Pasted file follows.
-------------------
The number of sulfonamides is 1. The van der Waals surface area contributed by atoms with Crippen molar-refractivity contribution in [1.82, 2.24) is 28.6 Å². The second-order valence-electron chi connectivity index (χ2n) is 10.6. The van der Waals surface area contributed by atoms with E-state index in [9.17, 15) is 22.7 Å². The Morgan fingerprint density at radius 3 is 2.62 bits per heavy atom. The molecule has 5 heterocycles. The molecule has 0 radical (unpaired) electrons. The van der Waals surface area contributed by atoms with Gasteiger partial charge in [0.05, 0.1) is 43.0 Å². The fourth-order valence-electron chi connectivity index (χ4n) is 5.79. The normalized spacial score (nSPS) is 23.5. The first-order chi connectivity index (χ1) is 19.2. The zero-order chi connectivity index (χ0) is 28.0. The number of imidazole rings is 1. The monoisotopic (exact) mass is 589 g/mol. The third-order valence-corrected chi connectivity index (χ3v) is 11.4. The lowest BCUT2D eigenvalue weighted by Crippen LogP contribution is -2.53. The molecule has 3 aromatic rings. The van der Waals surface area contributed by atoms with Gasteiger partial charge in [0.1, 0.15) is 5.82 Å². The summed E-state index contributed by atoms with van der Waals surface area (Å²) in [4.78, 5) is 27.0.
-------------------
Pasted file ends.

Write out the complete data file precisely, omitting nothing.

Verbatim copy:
The number of sulfonamides is 1. The van der Waals surface area contributed by atoms with Crippen molar-refractivity contribution in [1.82, 2.24) is 28.6 Å². The second-order valence-electron chi connectivity index (χ2n) is 10.6. The van der Waals surface area contributed by atoms with E-state index in [9.17, 15) is 22.7 Å². The Morgan fingerprint density at radius 3 is 2.62 bits per heavy atom. The molecule has 5 heterocycles. The molecule has 0 radical (unpaired) electrons. The van der Waals surface area contributed by atoms with Gasteiger partial charge in [0.05, 0.1) is 43.0 Å². The fourth-order valence-electron chi connectivity index (χ4n) is 5.79. The normalized spacial score (nSPS) is 23.5. The first-order chi connectivity index (χ1) is 19.2. The zero-order chi connectivity index (χ0) is 28.0. The number of imidazole rings is 1. The monoisotopic (exact) mass is 589 g/mol. The third-order valence-corrected chi connectivity index (χ3v) is 11.4. The lowest BCUT2D eigenvalue weighted by Crippen LogP contribution is -2.53. The molecule has 3 aromatic rings. The van der Waals surface area contributed by atoms with Gasteiger partial charge in [0.1, 0.15) is 5.82 Å². The summed E-state index contributed by atoms with van der Waals surface area (Å²) in [4.78, 5) is 27.0.